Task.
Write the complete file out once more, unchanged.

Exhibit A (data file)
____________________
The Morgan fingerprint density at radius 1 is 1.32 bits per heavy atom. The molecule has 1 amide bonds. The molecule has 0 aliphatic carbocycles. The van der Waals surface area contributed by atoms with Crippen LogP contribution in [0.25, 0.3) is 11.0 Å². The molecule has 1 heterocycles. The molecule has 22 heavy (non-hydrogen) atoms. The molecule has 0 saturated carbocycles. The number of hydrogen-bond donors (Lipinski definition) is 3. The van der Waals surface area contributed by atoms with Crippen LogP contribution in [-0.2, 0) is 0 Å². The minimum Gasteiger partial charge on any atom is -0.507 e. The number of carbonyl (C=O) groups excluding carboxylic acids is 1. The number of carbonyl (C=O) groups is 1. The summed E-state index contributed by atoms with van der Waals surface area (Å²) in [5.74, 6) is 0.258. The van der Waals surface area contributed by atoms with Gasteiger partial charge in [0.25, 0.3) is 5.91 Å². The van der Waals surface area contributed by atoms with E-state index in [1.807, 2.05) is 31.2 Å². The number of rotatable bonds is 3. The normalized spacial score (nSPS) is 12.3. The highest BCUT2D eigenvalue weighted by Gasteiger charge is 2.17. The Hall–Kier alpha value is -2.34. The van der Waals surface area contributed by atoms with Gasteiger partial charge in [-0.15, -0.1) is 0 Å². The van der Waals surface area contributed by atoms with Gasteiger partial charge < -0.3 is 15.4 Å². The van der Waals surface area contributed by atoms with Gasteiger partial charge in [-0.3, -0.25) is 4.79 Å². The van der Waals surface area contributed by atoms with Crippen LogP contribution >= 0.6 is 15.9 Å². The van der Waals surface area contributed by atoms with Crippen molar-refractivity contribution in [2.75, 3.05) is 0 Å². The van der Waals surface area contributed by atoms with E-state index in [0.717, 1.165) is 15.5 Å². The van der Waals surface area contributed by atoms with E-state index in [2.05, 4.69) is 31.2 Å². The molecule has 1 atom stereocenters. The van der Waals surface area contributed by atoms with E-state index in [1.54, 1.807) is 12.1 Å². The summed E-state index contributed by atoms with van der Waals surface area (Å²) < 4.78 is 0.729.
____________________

The Morgan fingerprint density at radius 1 is 1.32 bits per heavy atom. The molecule has 1 amide bonds. The molecule has 0 aliphatic carbocycles. The van der Waals surface area contributed by atoms with Crippen LogP contribution in [0.25, 0.3) is 11.0 Å². The molecule has 1 heterocycles. The molecule has 22 heavy (non-hydrogen) atoms. The molecule has 0 saturated carbocycles. The number of hydrogen-bond donors (Lipinski definition) is 3. The van der Waals surface area contributed by atoms with Crippen LogP contribution in [-0.2, 0) is 0 Å². The minimum Gasteiger partial charge on any atom is -0.507 e. The number of carbonyl (C=O) groups excluding carboxylic acids is 1. The number of carbonyl (C=O) groups is 1. The summed E-state index contributed by atoms with van der Waals surface area (Å²) in [5.74, 6) is 0.258. The van der Waals surface area contributed by atoms with Gasteiger partial charge in [0.25, 0.3) is 5.91 Å². The van der Waals surface area contributed by atoms with E-state index in [1.807, 2.05) is 31.2 Å². The number of rotatable bonds is 3. The normalized spacial score (nSPS) is 12.3. The highest BCUT2D eigenvalue weighted by Gasteiger charge is 2.17. The Hall–Kier alpha value is -2.34. The van der Waals surface area contributed by atoms with Gasteiger partial charge in [-0.15, -0.1) is 0 Å². The van der Waals surface area contributed by atoms with Gasteiger partial charge < -0.3 is 15.4 Å². The van der Waals surface area contributed by atoms with Gasteiger partial charge in [-0.3, -0.25) is 4.79 Å². The van der Waals surface area contributed by atoms with Crippen LogP contribution >= 0.6 is 15.9 Å². The van der Waals surface area contributed by atoms with Crippen molar-refractivity contribution in [2.75, 3.05) is 0 Å². The van der Waals surface area contributed by atoms with E-state index in [0.717, 1.165) is 15.5 Å². The van der Waals surface area contributed by atoms with E-state index in [2.05, 4.69) is 31.2 Å². The molecule has 1 atom stereocenters. The van der Waals surface area contributed by atoms with E-state index in [1.54, 1.807) is 12.1 Å². The summed E-state index contributed by atoms with van der Waals surface area (Å²) < 4.78 is 0.729.